She tearfully recounted her conversation with her sister after she was released.

She said she pleaded over the phone "to please bring her back."

Canadian immigrations officials said 40 Iranians were deported from British Columbia in the past year and there hasn't been proof of any torture, Bakshi reported.

Sahba's lawyer told CTV's Rob Brown that she didn't do everything in her power to stay.

Peter Larlee said that she failed to ask a federal judge to review her denied refugee claim.

Her lawyer at the time, Lee Rankin, could not recall why they didn't seek the judicial review but said it is usually because clients cannot afford the expense.

Women's activist charged with leaving Iran illegally

Global BC, Broadcast News
December 9, 2004

CREDIT: Global BC
Haleh Sahba was arrested in Iran after she was deported from Canada Tuesday. Sahba told immigration officials she feared persecution in her country due to her work as a women's rights activist.

An Iranian woman deported from Vancouver was arrested within minutes of her return to Tehran, but was released after spending many hours in detention.

Haleh Sahba, 30, now faces charges of leaving Iran illegally.

Sahba lived in the Vancouver area for three years after fleeing her home country, where she had been jailed for defending women's rights.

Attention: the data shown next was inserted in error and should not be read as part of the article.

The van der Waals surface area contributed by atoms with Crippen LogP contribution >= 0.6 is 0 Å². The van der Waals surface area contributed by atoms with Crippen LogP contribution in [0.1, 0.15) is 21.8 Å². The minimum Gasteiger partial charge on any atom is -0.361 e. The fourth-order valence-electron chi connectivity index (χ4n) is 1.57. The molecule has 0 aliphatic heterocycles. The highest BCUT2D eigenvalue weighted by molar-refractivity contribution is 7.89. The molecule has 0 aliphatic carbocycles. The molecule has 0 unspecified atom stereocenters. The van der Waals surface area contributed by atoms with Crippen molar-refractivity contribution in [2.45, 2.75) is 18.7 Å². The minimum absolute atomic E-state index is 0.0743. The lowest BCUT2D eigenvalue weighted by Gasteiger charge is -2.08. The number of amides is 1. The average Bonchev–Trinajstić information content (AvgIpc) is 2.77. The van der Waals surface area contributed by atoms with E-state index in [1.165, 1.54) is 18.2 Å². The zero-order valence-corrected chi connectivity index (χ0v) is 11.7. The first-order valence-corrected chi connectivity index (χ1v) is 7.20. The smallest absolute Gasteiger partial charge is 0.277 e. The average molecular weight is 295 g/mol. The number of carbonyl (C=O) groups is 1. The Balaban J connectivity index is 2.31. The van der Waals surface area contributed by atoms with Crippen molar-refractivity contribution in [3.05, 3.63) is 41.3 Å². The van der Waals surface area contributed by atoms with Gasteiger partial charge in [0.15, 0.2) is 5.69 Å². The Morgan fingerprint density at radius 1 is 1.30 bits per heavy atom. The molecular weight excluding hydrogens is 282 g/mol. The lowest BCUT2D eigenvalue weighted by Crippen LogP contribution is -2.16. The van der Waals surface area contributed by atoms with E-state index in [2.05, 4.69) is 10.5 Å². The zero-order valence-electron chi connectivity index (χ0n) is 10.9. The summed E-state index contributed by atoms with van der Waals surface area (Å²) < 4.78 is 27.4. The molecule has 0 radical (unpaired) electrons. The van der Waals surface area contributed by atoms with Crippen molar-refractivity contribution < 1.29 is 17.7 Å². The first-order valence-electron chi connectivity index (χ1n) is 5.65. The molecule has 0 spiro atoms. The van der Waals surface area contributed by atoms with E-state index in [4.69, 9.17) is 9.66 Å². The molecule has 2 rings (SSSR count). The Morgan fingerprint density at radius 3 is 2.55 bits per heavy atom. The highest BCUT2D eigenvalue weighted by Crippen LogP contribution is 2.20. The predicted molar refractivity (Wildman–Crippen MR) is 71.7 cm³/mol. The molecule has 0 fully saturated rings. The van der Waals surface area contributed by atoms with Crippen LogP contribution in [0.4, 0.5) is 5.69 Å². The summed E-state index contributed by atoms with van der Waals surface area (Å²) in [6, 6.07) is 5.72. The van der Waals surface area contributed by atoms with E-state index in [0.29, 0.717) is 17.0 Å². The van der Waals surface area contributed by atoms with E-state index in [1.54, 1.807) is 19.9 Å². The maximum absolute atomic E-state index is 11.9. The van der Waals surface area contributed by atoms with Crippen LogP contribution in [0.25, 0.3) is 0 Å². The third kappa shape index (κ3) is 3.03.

She told Immigration Canada that she feared for her life if she was forced to return to Iran, but was refused refugee status and deported on Tuesday.

Sahba's family has now sent letters to every MLA in the province asking for their support to win her return to Canada on humanitarian and compassionate grounds.

Global BC, Broadcast

Women's activist deported to Iran despite fear of persecution

Global BC
December 7, 2004

CREDIT: Global BC
Haleh Sahba, 30, was deported to Iran Tuesday after an emotional plea to stay in Canada failed to move immigration officials. Sahba fears persecution in her country due to her history as a women's rights activist there.

A woman was deported to Iran Tuesday despite her claims that she'll face punishment, possibly even death, for her history as a women's rights activist there.

The family of 30-year-old Haleh Sahba bid her a tearful goodbye at Vancouver International Airport before she boarded a plane bound for Tehran.

Sahba told immigration officials she had spent time in jail in Iran after campaigning for rights and freedoms for women in her home country and feared retaliation or execution if sent back.

She was denied refugee status although her parents and younger brother and sister legally immigrated to Canada six years ago.

Sahba worked at Starbucks for the last three years. The company had also been supporting her fight to stay in Canada.
Global BC 2004